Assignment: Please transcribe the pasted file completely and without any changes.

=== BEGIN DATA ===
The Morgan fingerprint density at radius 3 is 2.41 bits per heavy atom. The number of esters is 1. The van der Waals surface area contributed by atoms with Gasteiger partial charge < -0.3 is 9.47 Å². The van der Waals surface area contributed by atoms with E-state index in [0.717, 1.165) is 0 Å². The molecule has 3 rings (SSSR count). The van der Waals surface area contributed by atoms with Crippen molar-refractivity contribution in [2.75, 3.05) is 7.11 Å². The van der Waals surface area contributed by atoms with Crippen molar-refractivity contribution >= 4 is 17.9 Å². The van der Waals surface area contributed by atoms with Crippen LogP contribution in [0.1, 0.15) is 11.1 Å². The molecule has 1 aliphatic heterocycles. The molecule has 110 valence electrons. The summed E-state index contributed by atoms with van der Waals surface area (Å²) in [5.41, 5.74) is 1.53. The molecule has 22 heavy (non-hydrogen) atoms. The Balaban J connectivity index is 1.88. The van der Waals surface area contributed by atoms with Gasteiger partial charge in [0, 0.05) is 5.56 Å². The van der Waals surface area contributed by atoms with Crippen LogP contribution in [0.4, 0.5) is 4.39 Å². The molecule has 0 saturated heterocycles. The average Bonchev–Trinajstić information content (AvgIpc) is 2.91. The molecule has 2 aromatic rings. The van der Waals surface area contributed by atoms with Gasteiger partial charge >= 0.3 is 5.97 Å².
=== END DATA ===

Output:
The Morgan fingerprint density at radius 3 is 2.41 bits per heavy atom. The number of esters is 1. The van der Waals surface area contributed by atoms with Gasteiger partial charge < -0.3 is 9.47 Å². The van der Waals surface area contributed by atoms with E-state index in [0.717, 1.165) is 0 Å². The molecule has 3 rings (SSSR count). The van der Waals surface area contributed by atoms with Crippen molar-refractivity contribution in [2.75, 3.05) is 7.11 Å². The van der Waals surface area contributed by atoms with Crippen molar-refractivity contribution >= 4 is 17.9 Å². The van der Waals surface area contributed by atoms with Crippen LogP contribution in [0.1, 0.15) is 11.1 Å². The molecule has 1 aliphatic heterocycles. The molecule has 110 valence electrons. The summed E-state index contributed by atoms with van der Waals surface area (Å²) in [5.41, 5.74) is 1.53. The molecule has 22 heavy (non-hydrogen) atoms. The Balaban J connectivity index is 1.88. The van der Waals surface area contributed by atoms with Gasteiger partial charge in [0, 0.05) is 5.56 Å². The van der Waals surface area contributed by atoms with Crippen LogP contribution in [0.4, 0.5) is 4.39 Å². The molecule has 0 saturated heterocycles. The average Bonchev–Trinajstić information content (AvgIpc) is 2.91. The molecule has 2 aromatic rings. The van der Waals surface area contributed by atoms with Gasteiger partial charge >= 0.3 is 5.97 Å².